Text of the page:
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Burma: Government, Ethnic Minority Begin Second Round of Talks - 2004-02-23

Representatives of Burma's largest ethnic minority, the Karen, have started a second round of talks with the military government on reaching a formal ceasefire. But analysts expect the Karen to remain cautious despite the government's hope of including them in a national constitutional convention later this year. The talks between the Karen leaders and the military government began Monday in the southern Burmese town of Moulmein.

This is the first meeting since leaders from the Karen National Union - KNU - and the government reached what they call a "gentlemen's agreement" last December on a ceasefire. Despite that agreement, military skirmishes have continued in recent months. KNU leaders say they want to cement the December agreement into a written ceasefire, to formally end government military operations in Karen areas. The Karen live mainly along the eastern border with Thailand. Thailand has also been pressing for an agreement between Rangoon and the KNU, to return as many as 140 thousand Karen in Thai refugee camps to Burma.

Aung Zaw is the editor of a Burmese newspaper, The Irrawaddy, published in Thailand. He says a quick agreement is unlikely, especially on issues of territorial control. "I think it will take time. I don't think a lot of KNU leaders, they don't want to rush into making a hasty decision," he says. "I think they will take time." Burma's government is encouraging the KNU and other groups to participate in the national convention, as part of a seven-point road map to democracy the government put forward last year. The convention is to draft a new constitution as a precursor to general elections.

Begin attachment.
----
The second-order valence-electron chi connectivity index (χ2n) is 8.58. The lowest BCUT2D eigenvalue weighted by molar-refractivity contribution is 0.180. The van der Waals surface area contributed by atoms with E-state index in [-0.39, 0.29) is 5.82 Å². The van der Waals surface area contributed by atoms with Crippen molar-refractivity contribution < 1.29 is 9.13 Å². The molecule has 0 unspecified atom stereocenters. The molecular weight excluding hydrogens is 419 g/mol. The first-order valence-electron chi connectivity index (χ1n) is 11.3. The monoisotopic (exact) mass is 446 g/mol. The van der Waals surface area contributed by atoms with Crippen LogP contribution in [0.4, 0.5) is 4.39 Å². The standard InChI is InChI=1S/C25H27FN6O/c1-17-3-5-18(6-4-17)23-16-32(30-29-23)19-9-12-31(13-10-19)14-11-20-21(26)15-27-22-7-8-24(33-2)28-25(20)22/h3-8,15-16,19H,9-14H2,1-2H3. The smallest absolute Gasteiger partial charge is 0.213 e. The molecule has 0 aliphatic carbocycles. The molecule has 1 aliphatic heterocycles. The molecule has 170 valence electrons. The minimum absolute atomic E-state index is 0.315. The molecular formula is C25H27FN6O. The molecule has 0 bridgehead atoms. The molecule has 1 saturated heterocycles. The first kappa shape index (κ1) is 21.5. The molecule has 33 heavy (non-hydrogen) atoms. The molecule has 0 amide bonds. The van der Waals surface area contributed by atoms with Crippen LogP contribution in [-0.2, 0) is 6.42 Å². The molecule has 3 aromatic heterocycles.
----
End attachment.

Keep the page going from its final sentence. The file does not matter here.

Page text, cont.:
It is not clear all the Karen support the ceasefire effort.

Aung Zaw says he believes the government is willing to accept KNU representatives, even if there are still internal disagreements in the group. "Even if [the] KNU is split and separated because of the disagreement over ceasefire I think Rangoon is willing to accommodate and entertain any faction that will be divided from the mainstream KNU." The KNU is the last of the major ethnic minority guerilla groups in Burma still fighting the government. The conflict to establish a separate Karen state has run for more than 50 years. But the KNU suffered major setbacks in 1995 and again in 1997 when Burma's military overran its headquarters following divisions within the KNU ranks. The government has reached ceasefire agreements with 17 other armed groups since 1989.